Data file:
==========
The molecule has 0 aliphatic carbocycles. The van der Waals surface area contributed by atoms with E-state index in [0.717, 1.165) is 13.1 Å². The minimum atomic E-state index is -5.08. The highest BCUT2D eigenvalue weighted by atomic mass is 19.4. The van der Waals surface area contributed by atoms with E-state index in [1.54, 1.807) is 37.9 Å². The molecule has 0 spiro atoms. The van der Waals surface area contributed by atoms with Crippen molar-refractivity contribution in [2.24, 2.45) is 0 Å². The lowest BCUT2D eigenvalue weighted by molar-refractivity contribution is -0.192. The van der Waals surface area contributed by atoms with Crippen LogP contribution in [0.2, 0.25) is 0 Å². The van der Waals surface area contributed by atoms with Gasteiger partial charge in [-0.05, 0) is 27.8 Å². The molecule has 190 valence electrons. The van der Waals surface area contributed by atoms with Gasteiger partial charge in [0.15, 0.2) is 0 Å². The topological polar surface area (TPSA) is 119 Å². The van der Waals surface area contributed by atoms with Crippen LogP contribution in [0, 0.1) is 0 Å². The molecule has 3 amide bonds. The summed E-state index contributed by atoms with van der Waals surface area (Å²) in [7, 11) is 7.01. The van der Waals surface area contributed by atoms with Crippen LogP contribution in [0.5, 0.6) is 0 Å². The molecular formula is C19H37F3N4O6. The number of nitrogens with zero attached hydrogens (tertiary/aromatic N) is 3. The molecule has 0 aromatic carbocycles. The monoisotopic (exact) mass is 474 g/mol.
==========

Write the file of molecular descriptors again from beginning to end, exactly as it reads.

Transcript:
The molecule has 0 aliphatic carbocycles. The van der Waals surface area contributed by atoms with E-state index in [0.717, 1.165) is 13.1 Å². The minimum atomic E-state index is -5.08. The highest BCUT2D eigenvalue weighted by atomic mass is 19.4. The van der Waals surface area contributed by atoms with E-state index in [1.54, 1.807) is 37.9 Å². The molecule has 0 spiro atoms. The van der Waals surface area contributed by atoms with Crippen molar-refractivity contribution in [2.24, 2.45) is 0 Å². The lowest BCUT2D eigenvalue weighted by molar-refractivity contribution is -0.192. The van der Waals surface area contributed by atoms with Crippen LogP contribution in [0.2, 0.25) is 0 Å². The van der Waals surface area contributed by atoms with Gasteiger partial charge in [-0.05, 0) is 27.8 Å². The molecule has 190 valence electrons. The van der Waals surface area contributed by atoms with Gasteiger partial charge in [0.15, 0.2) is 0 Å². The topological polar surface area (TPSA) is 119 Å². The van der Waals surface area contributed by atoms with Crippen LogP contribution in [0, 0.1) is 0 Å². The molecule has 3 amide bonds. The summed E-state index contributed by atoms with van der Waals surface area (Å²) in [7, 11) is 7.01. The van der Waals surface area contributed by atoms with Crippen LogP contribution in [0.5, 0.6) is 0 Å². The molecular formula is C19H37F3N4O6. The number of nitrogens with zero attached hydrogens (tertiary/aromatic N) is 3. The molecule has 0 aromatic carbocycles. The monoisotopic (exact) mass is 474 g/mol.